Sometimes this means coming to terms with the existential world (finding truth and meaning), sometimes it means refusing to come to terms with the humanized world (expanding justice, peace, and respect for the interdependent web). Sometimes it means listening to someone decompress over a cup of coffee. Sometimes it means decompressing. What it typically doesn’t mean is worshiping, supplicating, redeeming in the eyes of godhead (though sometimes it does, and–depending on definitions–maybe it should more often…).
On the second point, I used persona deliberately. Our Sources include a lot of recognized loci of authority, and the UUA does not number the six categories of Sources, and the one about Judaism and Christianity is the 4th bullet point and all. But still. We use a lot of Christian words and symbology. We’re the Unitarian Universalist Association of Congregations. A lot of our congregations meet in buildings which look like churches. Most of our congregations meet on Sunday mornings for services which are constructed along an identifiably Christian format with singing, reading, calling-and-responsing, a sermon, and a coffee hour after. The ones with loot often have staff called Rev. Our mask is Christian.
Further, our framing is often Christian. Sometimes the sermons I hear are explicitly Christian, but very rarely, and even then not orthodox, or Orthodox, or Roman Catholic, or mainline Protestant, or … but why go on? Usually the sermons I hear frame themselves around expanding Christian sources and language and ideas from the Christian tradition out beyond all Christian bounds. Or, just slightly less often, they use Christian language to give people a doorway to enter and a way to encounter non-Christian religious ways of being.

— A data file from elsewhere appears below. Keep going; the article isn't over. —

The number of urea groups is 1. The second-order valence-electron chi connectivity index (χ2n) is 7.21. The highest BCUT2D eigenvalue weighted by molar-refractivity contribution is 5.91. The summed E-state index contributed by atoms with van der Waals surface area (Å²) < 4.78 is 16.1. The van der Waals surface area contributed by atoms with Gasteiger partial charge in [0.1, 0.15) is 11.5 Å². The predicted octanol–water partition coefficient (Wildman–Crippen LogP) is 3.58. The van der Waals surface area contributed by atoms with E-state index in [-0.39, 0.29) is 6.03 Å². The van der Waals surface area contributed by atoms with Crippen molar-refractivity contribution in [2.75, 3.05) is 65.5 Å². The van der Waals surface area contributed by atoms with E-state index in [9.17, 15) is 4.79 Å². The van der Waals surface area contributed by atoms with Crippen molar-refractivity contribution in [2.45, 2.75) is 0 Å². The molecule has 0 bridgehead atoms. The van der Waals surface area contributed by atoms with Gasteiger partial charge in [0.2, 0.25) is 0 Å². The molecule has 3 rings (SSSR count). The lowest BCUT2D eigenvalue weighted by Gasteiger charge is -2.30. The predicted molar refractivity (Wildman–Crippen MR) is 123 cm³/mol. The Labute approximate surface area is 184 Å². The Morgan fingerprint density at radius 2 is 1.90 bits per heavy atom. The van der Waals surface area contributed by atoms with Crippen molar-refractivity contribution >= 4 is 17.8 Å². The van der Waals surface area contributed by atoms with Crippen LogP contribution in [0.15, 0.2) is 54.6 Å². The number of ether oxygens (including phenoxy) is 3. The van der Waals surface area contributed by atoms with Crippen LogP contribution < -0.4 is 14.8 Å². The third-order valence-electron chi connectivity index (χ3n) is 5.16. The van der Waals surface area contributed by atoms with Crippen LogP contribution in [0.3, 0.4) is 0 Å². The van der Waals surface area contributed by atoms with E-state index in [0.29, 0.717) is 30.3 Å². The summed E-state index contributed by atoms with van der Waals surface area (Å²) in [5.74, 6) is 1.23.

Actually, though, most of the sermons I hear are about what it means to be UU rather than something else.
I think jclifford misidentifies this framing as Christian privilege, with the negative associations ‘privilege’ has come in recent decades to connote. And, though I think it is in fact a misidentification, that’s actually not jclifford’s fault or problem to point it out. It’s a UU problem.
It’s our problem. It’s our fault if people think UU is the Mall of Religion, with outlet stores for every faith. It’s our fault people who go to a congregation expecting something different from a Christian service get a Christian-like service and are confused by why that is. It is, in brief, a branding problem. We on the inside know what we’ve got, and we like it otherwise we wouldn’t stay. And we have to stay true to ourselves both as individuals and as congregations. But we have to be clearer about expectations–both what expectations we promote to visitors, and what we might expect from them.
And the biggest lesson from jclifford is that web pages are where people get those expectations reinforced, we we need to make those tools as clear as possible.